University of London
English as a Foreign Language
Author  'Music and Poetry of the English Renaissance' and other publications

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Verna Cornelius nee Clarke

Verna Clarke (S/Y 1950) Model then Realtor to the Stars

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Peter Wilsher
b 16 June 1928 d 16 April 2008
Gateshead Grammar from about 13 to 16 years of age when he went to Cambridge Uni
Sunday Times  Business Editor see Starting Year 1939



Donald Tyerman CBE
b 1 March1908 d 4 April1981
Gateshead Grammar School 1919-1925
Journalist, Editor of The Economist

Born in Middlesbrough, he contracted polio at the age of three and was paralysed from the neck down, although over the next ten years he did eventually get back full use of the whole of his body except his legs - he needed splints to walk for the rest of his life. He was educated at Gateshead Grammar School (as was his younger brother Hugo...see below) and Brasenose College, Oxford and from 1930 to 1936 lectured in history at University College, Southampton. In 1936 he became a journalist with The Economist and soon became extremely influential, serving as deputy editor from 1939 to 1944. From 1944 to 1956 he was assistant editor of The Times, and then returned to The Economist as editor. He served in this post until 1965.

He was appointed a Commander of the Order of the British Empire (CBE) in 1978.

Sir Peregrine Worsthorne on Donald Tyerman

"Donald wasn't a gifted writing journalist, but an academic and a good editor. He had a very strong personality, very commanding. And he was enormously strong physically, despite the fact he walked on sticks because of his polio. It was quite remarkable.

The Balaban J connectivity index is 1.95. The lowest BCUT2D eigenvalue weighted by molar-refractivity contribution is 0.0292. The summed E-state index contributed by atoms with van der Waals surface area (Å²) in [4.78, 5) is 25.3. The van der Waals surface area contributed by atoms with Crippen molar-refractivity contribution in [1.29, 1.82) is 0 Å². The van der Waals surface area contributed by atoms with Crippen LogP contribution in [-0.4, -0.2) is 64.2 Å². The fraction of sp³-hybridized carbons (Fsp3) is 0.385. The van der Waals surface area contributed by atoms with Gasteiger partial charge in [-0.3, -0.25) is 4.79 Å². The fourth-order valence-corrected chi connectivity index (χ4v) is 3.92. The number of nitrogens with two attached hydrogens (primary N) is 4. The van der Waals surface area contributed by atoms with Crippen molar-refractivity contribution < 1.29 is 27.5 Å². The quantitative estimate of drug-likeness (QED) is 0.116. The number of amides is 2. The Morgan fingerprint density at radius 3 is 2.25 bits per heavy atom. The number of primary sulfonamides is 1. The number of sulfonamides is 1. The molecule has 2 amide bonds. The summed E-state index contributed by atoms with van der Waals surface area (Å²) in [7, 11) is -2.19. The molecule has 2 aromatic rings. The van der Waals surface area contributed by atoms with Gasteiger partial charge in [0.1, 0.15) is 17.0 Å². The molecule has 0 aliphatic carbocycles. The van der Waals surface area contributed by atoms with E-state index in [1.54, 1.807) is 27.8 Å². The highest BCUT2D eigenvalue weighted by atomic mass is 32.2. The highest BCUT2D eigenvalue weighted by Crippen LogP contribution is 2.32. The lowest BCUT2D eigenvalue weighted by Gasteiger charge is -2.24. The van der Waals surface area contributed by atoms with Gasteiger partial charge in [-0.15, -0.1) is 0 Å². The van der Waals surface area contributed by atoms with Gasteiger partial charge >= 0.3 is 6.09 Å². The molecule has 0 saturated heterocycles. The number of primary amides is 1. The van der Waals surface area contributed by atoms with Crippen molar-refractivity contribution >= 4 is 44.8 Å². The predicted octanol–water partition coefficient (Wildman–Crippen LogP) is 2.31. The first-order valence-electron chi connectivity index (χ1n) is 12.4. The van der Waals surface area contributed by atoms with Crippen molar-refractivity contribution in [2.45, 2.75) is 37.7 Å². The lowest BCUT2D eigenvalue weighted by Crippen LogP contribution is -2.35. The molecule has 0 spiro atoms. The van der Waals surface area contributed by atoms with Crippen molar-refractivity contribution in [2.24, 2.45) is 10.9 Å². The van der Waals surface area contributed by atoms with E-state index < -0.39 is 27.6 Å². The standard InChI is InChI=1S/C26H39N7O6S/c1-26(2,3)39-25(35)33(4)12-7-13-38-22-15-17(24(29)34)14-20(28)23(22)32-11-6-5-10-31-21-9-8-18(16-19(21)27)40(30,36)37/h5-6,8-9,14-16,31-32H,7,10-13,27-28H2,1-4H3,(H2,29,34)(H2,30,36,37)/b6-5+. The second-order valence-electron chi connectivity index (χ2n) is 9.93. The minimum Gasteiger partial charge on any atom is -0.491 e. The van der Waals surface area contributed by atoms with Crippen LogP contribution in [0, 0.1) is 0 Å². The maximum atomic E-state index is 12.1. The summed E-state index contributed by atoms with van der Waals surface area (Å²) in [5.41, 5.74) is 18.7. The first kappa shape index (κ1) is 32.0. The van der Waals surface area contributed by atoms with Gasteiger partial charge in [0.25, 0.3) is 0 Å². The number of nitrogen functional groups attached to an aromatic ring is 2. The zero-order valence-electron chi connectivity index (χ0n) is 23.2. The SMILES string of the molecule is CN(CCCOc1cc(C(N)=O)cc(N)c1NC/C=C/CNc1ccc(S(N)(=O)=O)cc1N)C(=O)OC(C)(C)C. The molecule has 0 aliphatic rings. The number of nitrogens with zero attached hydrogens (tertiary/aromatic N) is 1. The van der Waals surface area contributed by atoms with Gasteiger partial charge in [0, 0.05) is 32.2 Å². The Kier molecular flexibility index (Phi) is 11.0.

"There was a small group of young journalists who ate lunch with him - he called us his 'babies'.

Donald became editor of The Economist but it all ended in tears when he became an alcoholic. He was asked to go on a [television] programme, but he arrived drunk and had to be faded out by the cameras. One of the newspapers the next day ran a cartoon saying 'Econopissed'.
Whole Article here

Chris Macrae writes

Economist Trivia: James Wilson, 19th C founder of The Economist, declared that once its 2 main missions were achieved, the paper should be closed. The repeal of the corn laws happened quite soon in the life of The Economist, whereas the abolition of capital punishment in the UK did not happen till the middle of the 20th century.(8th November 1965).

At this time, its editor Donald Tyerman was quite a worried man, (indeed he left the Economist in 1965) but as my dad Norman Macrae quipped- no need to close Donald, the European Union is starting up the corn laws all over again.

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Neil Nicholson
b  19th Jan 1945
Gateshead Grammar School 1957-
Swimmer, Team GB, Tokyo Olympics, 1964

http://www.olympics.org.uk/athleterecord.aspx?at=2347

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Gateshead Grammar features in a novel

Everything Will Be All Right: A Novel  by Tessa Hadley 
"After the end of the war, when she turned eleven, Joyce Stevenson won a scholarship to Gateshead Grammar; she was one of the top forty..."
(Winning a scholarship was the same as what later was known as passing the 11+)



This is the Notable Alumni list shown on the GGS Wikipedia page as of Jan 2014.
It will no doubt change as new people find fame or, more likely, as new people wish fame